Friend or Foe?
Mentioning the word “reauthorization” to any member of the higher education finance community can elicit a variety of reactions, ranging from hopeful optimism to minor annoyance to downright dread. Of course, to those new to the industry, reauthorization may be just one more term added to the pile of unfamiliar jargon that accompanies their new job. But with the next reauthorization of the Higher Education Act (HEA) right around the corner, even newbies to the profession will be experts on the subject before year’s end.
Just what is this mysterious legislative act that can strike fear in the hearts of financial aid administrators everywhere? In a nutshell, the Higher Education Act of 1965 that instituted federal financial aid in the United States must be reapproved or reauthorized every four to five years. This is similar to many pieces of legislation that govern our nation. Realizing that laws must be able to grow and adapt to citizens’ changing needs, lawmakers oftentimes include time frames or expiration dates on bills they introduce. For example, you may have heard that the controversial Patriot Act is slated for reauthorization in the near future, prompting a flurry of activity from the act’s supporters and detractors.
Streamlining the process
So the concept of reauthorization is sound. Why the negative reaction from some? Fear of change, for one.
“Reauthorization can bring about great innovations in financial aid, but the actual implementation of those innovations can be painful, especially for the administrators who must change daily procedures,” said Betsy Mayotte, director of Privacy and Regulatory Compliance at American Student Assistance. “Sometimes the first year or two after the new rules go into effect are rough, such as the introduction of the serial MPN after the last reauthorization in 2001. Entire systems and workflows had to be retooled. So while the long-term impact was beneficial, with a less burdensome process for students and financial aid offices, getting to that point was problematic for some.”
Making the decisions
That’s where the higher education finance community comes in. To make well-informed decisions, legislators need the opinions of those in the trenches, from financial aid directors and staff, to student loan lenders, to students themselves. Education finance groups and associations, such as the National Association of Student Financial Aid Administrators, the National Council of Higher Education Loan Programs, the Consumer Bankers Association, the American Council for Education and numerous students rights groups, often join efforts to lobby government and influence policy. Which brings up the contentious topic of undue influence over government officials by special interest groups. It’s a problem that spreads far wider than just higher education—and has cynics fearing that organizations with the deepest pockets have an unfair advantage come reauthorization time.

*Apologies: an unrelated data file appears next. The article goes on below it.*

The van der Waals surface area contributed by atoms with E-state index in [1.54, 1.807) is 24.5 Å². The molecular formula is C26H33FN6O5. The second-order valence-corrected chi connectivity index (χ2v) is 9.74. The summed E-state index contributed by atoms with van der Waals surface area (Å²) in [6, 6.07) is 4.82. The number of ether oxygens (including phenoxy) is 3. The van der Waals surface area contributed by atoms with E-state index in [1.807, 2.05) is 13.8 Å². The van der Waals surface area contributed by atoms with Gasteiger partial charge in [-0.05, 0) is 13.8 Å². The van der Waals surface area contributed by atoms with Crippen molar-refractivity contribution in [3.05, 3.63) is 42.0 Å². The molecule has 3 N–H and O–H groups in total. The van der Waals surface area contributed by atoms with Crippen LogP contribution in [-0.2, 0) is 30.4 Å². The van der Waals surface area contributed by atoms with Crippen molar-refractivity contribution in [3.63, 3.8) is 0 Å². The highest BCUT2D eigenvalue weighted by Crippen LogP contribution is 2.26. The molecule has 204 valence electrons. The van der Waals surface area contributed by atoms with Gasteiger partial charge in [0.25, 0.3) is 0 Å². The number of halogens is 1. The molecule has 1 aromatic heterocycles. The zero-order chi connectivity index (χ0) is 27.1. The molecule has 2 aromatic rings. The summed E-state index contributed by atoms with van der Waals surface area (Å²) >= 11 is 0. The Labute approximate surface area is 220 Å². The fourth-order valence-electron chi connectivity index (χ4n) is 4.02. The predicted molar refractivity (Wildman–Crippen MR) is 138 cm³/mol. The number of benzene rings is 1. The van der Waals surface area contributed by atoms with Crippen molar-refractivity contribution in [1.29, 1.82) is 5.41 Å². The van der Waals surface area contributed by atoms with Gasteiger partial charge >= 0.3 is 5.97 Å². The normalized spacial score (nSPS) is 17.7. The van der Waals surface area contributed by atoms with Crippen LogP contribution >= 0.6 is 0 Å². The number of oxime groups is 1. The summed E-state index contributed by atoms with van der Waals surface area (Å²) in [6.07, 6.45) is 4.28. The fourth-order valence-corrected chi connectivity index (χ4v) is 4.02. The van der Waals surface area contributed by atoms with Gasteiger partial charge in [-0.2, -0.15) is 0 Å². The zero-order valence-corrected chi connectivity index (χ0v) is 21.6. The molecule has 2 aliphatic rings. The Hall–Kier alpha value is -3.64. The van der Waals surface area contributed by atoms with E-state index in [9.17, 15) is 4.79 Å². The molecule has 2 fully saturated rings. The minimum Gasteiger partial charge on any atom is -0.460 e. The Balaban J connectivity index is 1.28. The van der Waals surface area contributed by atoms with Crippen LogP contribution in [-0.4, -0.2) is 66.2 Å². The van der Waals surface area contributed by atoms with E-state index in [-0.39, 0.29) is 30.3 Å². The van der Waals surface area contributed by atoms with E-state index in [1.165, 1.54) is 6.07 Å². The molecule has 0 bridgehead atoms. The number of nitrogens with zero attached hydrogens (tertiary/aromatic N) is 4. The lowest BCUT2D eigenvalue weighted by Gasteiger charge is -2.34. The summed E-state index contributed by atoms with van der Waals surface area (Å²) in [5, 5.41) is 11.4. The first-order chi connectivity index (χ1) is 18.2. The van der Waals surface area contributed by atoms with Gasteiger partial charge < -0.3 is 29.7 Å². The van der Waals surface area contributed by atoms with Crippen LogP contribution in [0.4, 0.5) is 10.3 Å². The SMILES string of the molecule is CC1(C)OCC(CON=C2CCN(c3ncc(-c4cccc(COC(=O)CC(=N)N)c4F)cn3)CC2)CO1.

Is the reauthorization process perfect? Perhaps not—but the idea at its core, the true belief that anything can be improved upon, is a valid one. The road to HEA reauthorization is certainly fraught with the same pitfalls that potentially mar any bureaucracy, but the alternative of an inflexible program with a rigid framework and no room for change is even more frightening.
Federal Family Education Loan Program guarantor American Student Assistance delivers quality FFELP default prevention, guarantee, origination and fund delivery services to students, parents, schools and lenders nationwide. Want to stay up to date on reauthorization? Sign up for e.clips, ASA’s online newsletter for student aid professionals, at www.amsa.com.